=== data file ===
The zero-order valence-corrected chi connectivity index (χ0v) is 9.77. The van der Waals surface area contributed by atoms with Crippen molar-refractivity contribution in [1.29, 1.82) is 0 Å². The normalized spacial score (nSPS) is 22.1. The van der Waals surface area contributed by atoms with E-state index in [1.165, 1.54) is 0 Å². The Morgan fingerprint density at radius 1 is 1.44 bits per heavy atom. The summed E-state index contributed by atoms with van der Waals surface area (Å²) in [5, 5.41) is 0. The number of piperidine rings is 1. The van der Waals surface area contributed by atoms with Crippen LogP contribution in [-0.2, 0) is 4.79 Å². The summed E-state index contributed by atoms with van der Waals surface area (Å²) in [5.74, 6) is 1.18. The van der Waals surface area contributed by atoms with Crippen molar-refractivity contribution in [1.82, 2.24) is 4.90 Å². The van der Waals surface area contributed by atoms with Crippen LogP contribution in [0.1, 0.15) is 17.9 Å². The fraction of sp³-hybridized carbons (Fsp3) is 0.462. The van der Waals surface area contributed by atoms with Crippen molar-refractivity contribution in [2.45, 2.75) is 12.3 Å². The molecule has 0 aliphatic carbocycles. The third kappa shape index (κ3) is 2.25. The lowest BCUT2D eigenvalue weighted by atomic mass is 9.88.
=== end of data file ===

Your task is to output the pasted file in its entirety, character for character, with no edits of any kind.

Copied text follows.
The zero-order valence-corrected chi connectivity index (χ0v) is 9.77. The van der Waals surface area contributed by atoms with Crippen molar-refractivity contribution in [1.29, 1.82) is 0 Å². The normalized spacial score (nSPS) is 22.1. The van der Waals surface area contributed by atoms with E-state index in [1.165, 1.54) is 0 Å². The Morgan fingerprint density at radius 1 is 1.44 bits per heavy atom. The summed E-state index contributed by atoms with van der Waals surface area (Å²) in [5, 5.41) is 0. The number of piperidine rings is 1. The van der Waals surface area contributed by atoms with Crippen LogP contribution in [-0.2, 0) is 4.79 Å². The summed E-state index contributed by atoms with van der Waals surface area (Å²) in [5.74, 6) is 1.18. The van der Waals surface area contributed by atoms with Crippen molar-refractivity contribution in [1.82, 2.24) is 4.90 Å². The van der Waals surface area contributed by atoms with Crippen LogP contribution in [0.1, 0.15) is 17.9 Å². The fraction of sp³-hybridized carbons (Fsp3) is 0.462. The van der Waals surface area contributed by atoms with Crippen molar-refractivity contribution in [2.45, 2.75) is 12.3 Å². The molecule has 0 aliphatic carbocycles. The third kappa shape index (κ3) is 2.25. The lowest BCUT2D eigenvalue weighted by atomic mass is 9.88.